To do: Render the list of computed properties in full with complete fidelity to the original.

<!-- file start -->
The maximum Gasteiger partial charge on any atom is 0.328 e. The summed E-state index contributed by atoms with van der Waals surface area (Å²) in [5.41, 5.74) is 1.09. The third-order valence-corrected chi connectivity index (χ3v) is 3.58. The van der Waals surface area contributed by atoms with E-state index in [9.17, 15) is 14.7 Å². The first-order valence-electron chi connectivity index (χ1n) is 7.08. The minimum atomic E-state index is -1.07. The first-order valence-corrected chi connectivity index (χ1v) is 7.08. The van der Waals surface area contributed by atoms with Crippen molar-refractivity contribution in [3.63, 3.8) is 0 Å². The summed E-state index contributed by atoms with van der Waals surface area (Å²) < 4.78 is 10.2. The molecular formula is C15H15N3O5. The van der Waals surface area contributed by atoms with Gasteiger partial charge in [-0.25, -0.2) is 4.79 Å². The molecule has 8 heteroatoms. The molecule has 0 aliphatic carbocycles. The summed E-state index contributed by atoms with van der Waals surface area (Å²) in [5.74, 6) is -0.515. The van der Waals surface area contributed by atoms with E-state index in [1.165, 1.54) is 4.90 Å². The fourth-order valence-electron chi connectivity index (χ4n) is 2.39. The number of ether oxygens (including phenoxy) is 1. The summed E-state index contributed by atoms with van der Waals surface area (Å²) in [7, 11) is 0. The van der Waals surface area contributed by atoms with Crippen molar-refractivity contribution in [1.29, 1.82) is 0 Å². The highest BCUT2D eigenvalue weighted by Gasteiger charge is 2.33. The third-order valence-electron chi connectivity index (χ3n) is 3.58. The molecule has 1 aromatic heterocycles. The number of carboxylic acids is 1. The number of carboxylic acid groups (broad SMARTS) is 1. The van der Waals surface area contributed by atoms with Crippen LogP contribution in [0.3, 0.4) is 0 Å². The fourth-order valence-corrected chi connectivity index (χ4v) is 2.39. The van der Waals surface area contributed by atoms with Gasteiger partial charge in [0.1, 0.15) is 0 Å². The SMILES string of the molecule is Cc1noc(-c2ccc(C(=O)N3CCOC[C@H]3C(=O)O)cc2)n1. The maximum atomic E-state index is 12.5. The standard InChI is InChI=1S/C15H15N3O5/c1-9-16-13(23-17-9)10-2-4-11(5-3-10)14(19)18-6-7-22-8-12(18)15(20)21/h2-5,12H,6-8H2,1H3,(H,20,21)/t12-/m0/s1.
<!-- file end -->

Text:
The maximum Gasteiger partial charge on any atom is 0.328 e. The summed E-state index contributed by atoms with van der Waals surface area (Å²) in [5.41, 5.74) is 1.09. The third-order valence-corrected chi connectivity index (χ3v) is 3.58. The van der Waals surface area contributed by atoms with E-state index in [9.17, 15) is 14.7 Å². The first-order valence-electron chi connectivity index (χ1n) is 7.08. The minimum atomic E-state index is -1.07. The first-order valence-corrected chi connectivity index (χ1v) is 7.08. The van der Waals surface area contributed by atoms with Crippen molar-refractivity contribution in [3.63, 3.8) is 0 Å². The summed E-state index contributed by atoms with van der Waals surface area (Å²) < 4.78 is 10.2. The molecular formula is C15H15N3O5. The van der Waals surface area contributed by atoms with Gasteiger partial charge in [-0.25, -0.2) is 4.79 Å². The molecule has 8 heteroatoms. The molecule has 0 aliphatic carbocycles. The summed E-state index contributed by atoms with van der Waals surface area (Å²) in [5.74, 6) is -0.515. The van der Waals surface area contributed by atoms with E-state index in [1.165, 1.54) is 4.90 Å². The fourth-order valence-electron chi connectivity index (χ4n) is 2.39. The number of ether oxygens (including phenoxy) is 1. The summed E-state index contributed by atoms with van der Waals surface area (Å²) in [7, 11) is 0. The van der Waals surface area contributed by atoms with Crippen molar-refractivity contribution in [1.29, 1.82) is 0 Å². The highest BCUT2D eigenvalue weighted by Gasteiger charge is 2.33. The third-order valence-electron chi connectivity index (χ3n) is 3.58. The molecule has 1 aromatic heterocycles. The number of carboxylic acids is 1. The number of carboxylic acid groups (broad SMARTS) is 1. The van der Waals surface area contributed by atoms with Crippen LogP contribution in [0.3, 0.4) is 0 Å². The fourth-order valence-corrected chi connectivity index (χ4v) is 2.39. The van der Waals surface area contributed by atoms with Gasteiger partial charge in [0.1, 0.15) is 0 Å². The SMILES string of the molecule is Cc1noc(-c2ccc(C(=O)N3CCOC[C@H]3C(=O)O)cc2)n1. The maximum atomic E-state index is 12.5. The standard InChI is InChI=1S/C15H15N3O5/c1-9-16-13(23-17-9)10-2-4-11(5-3-10)14(19)18-6-7-22-8-12(18)15(20)21/h2-5,12H,6-8H2,1H3,(H,20,21)/t12-/m0/s1.